Brain training games don't train your brain

21 April 2010

brain_jarI tried brain-training once. It involved cracking open people's skulls and then whipping their mind-blubber to see if it would jump through a flaming hoop. My experience told me one thing... and it's the same conclusion that Adam Rutherford has arrived at... brain training doesn't work.

One of the biggest money-spinners of the last few years has been the brain-training game. These games have caught people's imaginations like sudokus did years ago. Basically, people's need for faux self-improvement knows no bounds. That's why The Little Book of Calm sold a tonne of copies. Essentially, people are idiots.

Brain-training games are more desirable because its software, and software is made by science-type people who surely wouldn't spin a yarn to make a buck. Would they? This flies in the face of the complete lack of evidence of whether brain training actually improves your cognitive ability.

Research, also done by science-types who you may wish to ignore, shows that more than 11,000 volunteers were split into groups (one playing brain-training exercises, a second doing general cognitive tests and a third who just farted about online for a bit) for six weeks, completing memory tests and the like.

The conclusion was that brain-training games will improve your performance on brain-training games. As all three groups showed improvements, it shows that you might as well muck about on the internet than faffing around with a Nintendo D:S.

Lead researcher Adrian Owen says: "You're not going to get better at playing the trumpet by practising the violin."

So there you have it. Brain-training is a massive, dirty con... unless of course, you bought a game because you thought it was fun. Which is fine and makes this news pointless.


  • yogir n.
    WTF Is Dis Real
  • Mr G.
    A perfect justification for farting about online - "But, boss! It's as good as brain training..."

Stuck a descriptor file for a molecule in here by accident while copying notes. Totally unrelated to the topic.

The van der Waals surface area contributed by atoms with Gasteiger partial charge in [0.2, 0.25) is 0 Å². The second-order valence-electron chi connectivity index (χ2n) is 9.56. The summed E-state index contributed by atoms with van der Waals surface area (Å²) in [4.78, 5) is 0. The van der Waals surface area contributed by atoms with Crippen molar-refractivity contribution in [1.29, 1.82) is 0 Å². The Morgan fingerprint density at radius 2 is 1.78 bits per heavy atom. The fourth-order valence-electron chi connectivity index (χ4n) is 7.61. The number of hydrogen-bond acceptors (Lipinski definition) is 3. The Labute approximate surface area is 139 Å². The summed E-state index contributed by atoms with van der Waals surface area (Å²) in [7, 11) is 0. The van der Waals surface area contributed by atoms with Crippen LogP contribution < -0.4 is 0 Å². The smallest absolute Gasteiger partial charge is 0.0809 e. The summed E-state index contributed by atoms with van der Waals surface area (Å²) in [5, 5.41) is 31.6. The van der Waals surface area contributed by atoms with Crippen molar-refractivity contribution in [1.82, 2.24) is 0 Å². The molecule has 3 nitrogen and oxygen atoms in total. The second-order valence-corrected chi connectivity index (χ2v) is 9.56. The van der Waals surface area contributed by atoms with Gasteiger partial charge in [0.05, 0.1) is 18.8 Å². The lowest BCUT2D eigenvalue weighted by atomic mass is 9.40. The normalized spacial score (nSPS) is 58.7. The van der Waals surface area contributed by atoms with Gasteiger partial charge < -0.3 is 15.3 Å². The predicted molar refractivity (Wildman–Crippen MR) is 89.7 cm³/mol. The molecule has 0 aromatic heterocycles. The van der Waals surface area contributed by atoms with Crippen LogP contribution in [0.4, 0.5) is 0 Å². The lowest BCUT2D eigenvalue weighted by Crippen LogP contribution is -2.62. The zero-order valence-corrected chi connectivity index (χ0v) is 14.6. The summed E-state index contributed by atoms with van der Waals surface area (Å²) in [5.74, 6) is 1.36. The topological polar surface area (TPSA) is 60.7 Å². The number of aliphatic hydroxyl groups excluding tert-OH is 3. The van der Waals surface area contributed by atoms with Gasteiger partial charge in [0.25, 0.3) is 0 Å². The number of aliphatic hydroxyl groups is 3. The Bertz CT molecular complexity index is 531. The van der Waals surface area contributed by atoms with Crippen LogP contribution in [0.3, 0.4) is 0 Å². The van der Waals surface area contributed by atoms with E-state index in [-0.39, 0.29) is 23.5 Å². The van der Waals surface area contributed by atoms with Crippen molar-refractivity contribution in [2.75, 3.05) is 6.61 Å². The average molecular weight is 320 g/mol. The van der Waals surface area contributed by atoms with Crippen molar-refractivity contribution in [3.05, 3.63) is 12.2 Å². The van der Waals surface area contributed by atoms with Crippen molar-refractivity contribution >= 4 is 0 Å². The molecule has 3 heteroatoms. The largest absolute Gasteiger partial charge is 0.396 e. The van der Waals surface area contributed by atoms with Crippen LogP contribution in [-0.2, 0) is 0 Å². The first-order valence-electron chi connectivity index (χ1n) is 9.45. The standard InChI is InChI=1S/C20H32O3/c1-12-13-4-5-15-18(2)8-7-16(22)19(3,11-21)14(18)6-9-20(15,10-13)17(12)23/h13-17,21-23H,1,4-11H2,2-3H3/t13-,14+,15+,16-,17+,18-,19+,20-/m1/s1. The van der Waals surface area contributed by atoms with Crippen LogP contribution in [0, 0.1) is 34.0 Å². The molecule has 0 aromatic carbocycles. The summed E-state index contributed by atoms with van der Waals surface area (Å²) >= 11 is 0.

• JonnySpandex
    Lol sorry I only play it for fun!!! And to beat my girlfriend! No physically you understand, just at the game!
  • Junkyard
    “You’re not going to get better at playing the trumpet by practising the violin.” Of course you are. What a ridiculous statement.
  • Krusty C.
    I approve of this article.
  • bob
    To yogir nurjet stop writing "WTF Is Dis Real" you cock sucking cunt faced twat!
  • bob
    WTF Is Dis Real
  • Mr D.
    You don't get better at having a seizure by blowing your own trumpet with elbow grease.
  • Gunn
    What do they mean by brain training, training to do what? Surely when you repeat any task you get better at it. I thought the case was that it was to perhaps help you stave off the early effects of alzheimer's.
  • Ian H.
    I need to train my brain.
  • JP
    Junkyard is spot on - and I think it's worrying that a "lead researcher" would make such an obviously nonsense comment.
  • Mr G.
    @Junkyard, @JP: I agree, it is a ridiculous statement. I practiced the violin at school for a number of years during which I also became proficient at playing two other instruments, swimming, smoking, algebra, French and masturbation. Coincidence? There are no coincidences.
  • Liz E.
    I have a problem with the conclusion this programme reached. Firstly it was based upon only one study. Secondly their results did actually show a slight increase in cognitive ability for those playing the brain training games over the six week period in comparison to the control group. It wasn't clear if it was a real increase, or normal statistical variation, however the conclusion that 'brain training does categorically NOT improve cogitive ability' was completely unfounded! At the very least this study was inconclusive, and suggested that further trials, probably with longer trial periods, such that any genuine improvement would be more marked and not be hidden in statistical noise. Come on people this is BAD SCIENCE!!!!
  • Jen
    The slight increase in the benchmarking could be explained by the fact it was the second time participants were taking those tests. During the first benchmarking session, the tests were totally novel (it took a few seconds to get the hang of them), then during the second session, the participants had a better idea of what they were doing, and thus could focus better. Overall, it's a valuable study. It was conducted by good researchers (King's College London, the Medical Research Council and others), and it was conducted with a control group and a very large sample of participants. This is more than can be said for any other studies on this subject. Even Nintendo had to agree that they don't make any claims that brain training actually improves brain power. The study was over 12 months I think, so I do not know why they only released data for the first six weeks ... maybe there was a huge drop out rate.
  • Brain
    Neuro workouts is definitely imperative but if you're a starter, I would advise sticking to the fundamentals first: particularly consuming a wholesome diet plan and literally exercising. These quick changes are the basis that enables neuro training to generate benefits. Doing mind workouts without first working on these things is like strength training without utilizing protein.

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